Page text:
From March 25-26, 2017 in Tirana, Albania, nearly 130 people attended the first-ever Linux Weekend 2017. Linux Weekend was organized by Open Labs Hackerspace at the Universiteti Politeknik i Tiranës as an introduction to Linux for beginners. Throughout Tirana, universities have a strong focus on Windows or macOS operating systems and little focus is given to Linux. Open Labs community members wanted to organize an event that would promote Linux as an open source alternative and demonstrate some of its benefits over proprietary environments. The event collected representatives from various communities, including Fedora, Ubuntu, OpenSUSE, NextCloud, MusicBrainz, and more.
Before looking too far ahead to the future, it’s important to spend time to reflect over the past year’s events, identify successes and failures, and devise ways to improve. Describing my 2016 is a challenge for me to find the right words for. This post continues a habit I started last year with my 2015 Year in Review. One thing I discover nearly every day is that I’m always learning new things from various people and circumstances. Even though 2017 is already getting started, I want to reflect back on some of these experiences and opportunities of the past year.
When people first think of “open source”, their mind probably first goes to code. Something technical that requires an intermediate understanding of computers or programming languages. But open source is a broad concept that goes beyond only binary bits and bytes. Open source projects hold great regard for community participation. The community is a fundamental piece of a successful open source project. For my experience getting involved with open source, I began in the community and worked my way around from there. At the age of fifteen, I was beginning my open source journey and I didn’t even know it.
Over the past year, I’ve met incredible people from around the world doing great things in their local communities. At my university, the Women in Computing @ RIT program provides networking for students with faculty, staff, and alumni. They also help advance women in computing through community outreach. I’ve also come into contact with two other international tech communities with interesting stories of their own. With the help of the WiC events committee, we are working on organizing a virtual meetup with WiC from New York, Open Labs Albania, and FOSS Wave from India to introduce each other, share experiences, and more.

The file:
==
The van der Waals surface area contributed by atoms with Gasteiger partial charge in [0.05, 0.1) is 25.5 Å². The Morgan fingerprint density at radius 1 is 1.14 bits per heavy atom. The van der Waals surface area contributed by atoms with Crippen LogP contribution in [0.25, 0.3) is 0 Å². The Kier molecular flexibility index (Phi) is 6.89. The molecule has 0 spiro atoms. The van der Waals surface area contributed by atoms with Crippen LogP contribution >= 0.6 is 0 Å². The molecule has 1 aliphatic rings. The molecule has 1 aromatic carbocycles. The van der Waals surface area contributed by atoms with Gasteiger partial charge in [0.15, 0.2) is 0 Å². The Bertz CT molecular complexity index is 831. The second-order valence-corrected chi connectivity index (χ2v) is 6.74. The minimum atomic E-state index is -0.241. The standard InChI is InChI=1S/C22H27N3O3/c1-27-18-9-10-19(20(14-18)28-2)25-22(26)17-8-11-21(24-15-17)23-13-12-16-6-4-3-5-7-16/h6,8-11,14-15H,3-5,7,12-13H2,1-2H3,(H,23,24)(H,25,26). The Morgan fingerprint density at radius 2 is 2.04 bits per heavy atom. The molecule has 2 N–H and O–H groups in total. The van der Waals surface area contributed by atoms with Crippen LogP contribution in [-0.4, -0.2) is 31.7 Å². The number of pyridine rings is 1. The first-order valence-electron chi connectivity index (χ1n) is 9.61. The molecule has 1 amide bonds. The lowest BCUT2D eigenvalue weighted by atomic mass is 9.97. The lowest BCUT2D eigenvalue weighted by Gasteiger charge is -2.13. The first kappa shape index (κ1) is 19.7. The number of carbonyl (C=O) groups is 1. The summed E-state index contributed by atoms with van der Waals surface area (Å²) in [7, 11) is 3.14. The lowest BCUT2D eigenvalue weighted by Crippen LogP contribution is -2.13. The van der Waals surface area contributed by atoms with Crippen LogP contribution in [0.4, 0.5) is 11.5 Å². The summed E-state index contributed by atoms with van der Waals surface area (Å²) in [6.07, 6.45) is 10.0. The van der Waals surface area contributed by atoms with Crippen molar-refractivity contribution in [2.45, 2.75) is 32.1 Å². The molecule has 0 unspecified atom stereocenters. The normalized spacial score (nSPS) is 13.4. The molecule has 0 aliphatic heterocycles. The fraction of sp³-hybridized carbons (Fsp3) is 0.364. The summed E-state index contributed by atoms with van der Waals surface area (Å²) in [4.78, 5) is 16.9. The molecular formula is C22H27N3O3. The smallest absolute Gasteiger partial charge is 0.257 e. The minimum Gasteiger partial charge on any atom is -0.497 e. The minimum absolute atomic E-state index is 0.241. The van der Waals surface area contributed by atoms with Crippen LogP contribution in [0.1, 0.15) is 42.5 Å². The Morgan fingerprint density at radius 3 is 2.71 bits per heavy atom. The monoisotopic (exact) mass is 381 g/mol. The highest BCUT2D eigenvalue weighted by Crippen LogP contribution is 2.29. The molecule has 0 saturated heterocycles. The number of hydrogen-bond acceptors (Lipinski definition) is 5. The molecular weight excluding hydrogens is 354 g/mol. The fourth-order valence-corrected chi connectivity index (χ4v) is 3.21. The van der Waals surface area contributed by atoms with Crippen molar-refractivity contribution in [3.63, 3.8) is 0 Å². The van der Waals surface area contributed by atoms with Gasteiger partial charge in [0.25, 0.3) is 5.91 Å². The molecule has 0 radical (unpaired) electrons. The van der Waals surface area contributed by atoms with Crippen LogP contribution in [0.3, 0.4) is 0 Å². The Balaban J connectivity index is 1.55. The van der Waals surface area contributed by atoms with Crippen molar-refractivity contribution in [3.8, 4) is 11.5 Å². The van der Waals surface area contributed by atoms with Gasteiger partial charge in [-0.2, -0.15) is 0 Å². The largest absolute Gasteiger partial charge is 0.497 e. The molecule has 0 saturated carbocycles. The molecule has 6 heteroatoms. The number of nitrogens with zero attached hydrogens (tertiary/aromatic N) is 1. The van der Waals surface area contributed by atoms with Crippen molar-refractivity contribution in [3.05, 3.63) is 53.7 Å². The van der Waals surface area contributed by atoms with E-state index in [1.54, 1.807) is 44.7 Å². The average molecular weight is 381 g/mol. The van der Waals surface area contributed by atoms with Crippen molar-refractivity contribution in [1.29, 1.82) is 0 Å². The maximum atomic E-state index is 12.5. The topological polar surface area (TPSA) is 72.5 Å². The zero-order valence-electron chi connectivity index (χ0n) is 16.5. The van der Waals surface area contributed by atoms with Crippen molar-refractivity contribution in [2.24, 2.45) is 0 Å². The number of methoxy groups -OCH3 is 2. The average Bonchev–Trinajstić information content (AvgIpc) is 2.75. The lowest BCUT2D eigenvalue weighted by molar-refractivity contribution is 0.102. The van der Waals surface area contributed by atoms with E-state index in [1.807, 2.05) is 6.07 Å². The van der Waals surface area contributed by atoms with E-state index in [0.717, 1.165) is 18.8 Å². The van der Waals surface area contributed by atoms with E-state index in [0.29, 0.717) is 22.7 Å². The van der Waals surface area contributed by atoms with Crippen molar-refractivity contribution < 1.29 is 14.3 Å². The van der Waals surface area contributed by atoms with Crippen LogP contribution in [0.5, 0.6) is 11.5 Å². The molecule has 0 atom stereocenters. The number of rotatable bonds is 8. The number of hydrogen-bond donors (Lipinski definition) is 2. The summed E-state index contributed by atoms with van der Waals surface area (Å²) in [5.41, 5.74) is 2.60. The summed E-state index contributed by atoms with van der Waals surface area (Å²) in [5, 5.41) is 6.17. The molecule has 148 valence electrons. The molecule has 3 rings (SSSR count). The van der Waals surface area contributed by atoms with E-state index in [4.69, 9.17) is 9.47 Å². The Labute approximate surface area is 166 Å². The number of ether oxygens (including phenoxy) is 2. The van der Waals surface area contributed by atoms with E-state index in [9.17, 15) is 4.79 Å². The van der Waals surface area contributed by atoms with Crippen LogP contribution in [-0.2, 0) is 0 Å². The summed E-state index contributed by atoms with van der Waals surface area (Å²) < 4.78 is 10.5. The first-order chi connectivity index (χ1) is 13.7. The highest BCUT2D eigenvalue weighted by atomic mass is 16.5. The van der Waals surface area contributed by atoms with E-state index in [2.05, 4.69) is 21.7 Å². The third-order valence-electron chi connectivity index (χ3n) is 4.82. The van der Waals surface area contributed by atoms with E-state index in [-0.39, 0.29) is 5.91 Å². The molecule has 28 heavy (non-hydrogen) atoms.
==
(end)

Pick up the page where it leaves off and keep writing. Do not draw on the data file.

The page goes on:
This post was originally published on the Fedora Community Blog.
HackMIT is the annual hackathon event organized by students at the Massachusetts Institute of Technology in Cambridge, Massachusetts. HackMIT 2016 took place on September 17th and 18th, 2016. This year, the Fedora Project partnered with Red Hat as sponsors for the hackathon. Fedora Ambassadors Charles Profitt and Justin W. Flory attended to represent the project and help mentor top students from around the country in a weekend of learning and competitive hacking. Fedora engaged with a new audience of students from various universities across America and even the globe.
Earlier this month, I received the Rainbow badge in Fedora Badges. Rainbow is the fifth badge in a series for receiving “karma cookies” from others in IRC. Every time I receive a new badge in this series, I like to reflect back on the past and where my Fedora journey has taken me since October 2015.
Today, I am pleased to announce my new role as the Fedora Magazine editor-in-chief. After deciding to shift focus to other areas of the Fedora Project, I am receiving the torch from Ryan Lerch. Ryan has helped lead the Magazine, edit pieces from other contributors, contribute his own pieces, and decide strategic direction for the Magazine.
He leaves big shoes to fill, but I hope to offer my own leadership, creativity, and direction in coming years as well. I’d like to thank both Ryan, Paul Frields, and Remy DeCausemaker for their mentorship and guidance towards becoming involved with Fedora and the Magazine. I’m excited to have the opportunity to help guide the Fedora Magazine in how it fits with the rest of Fedora.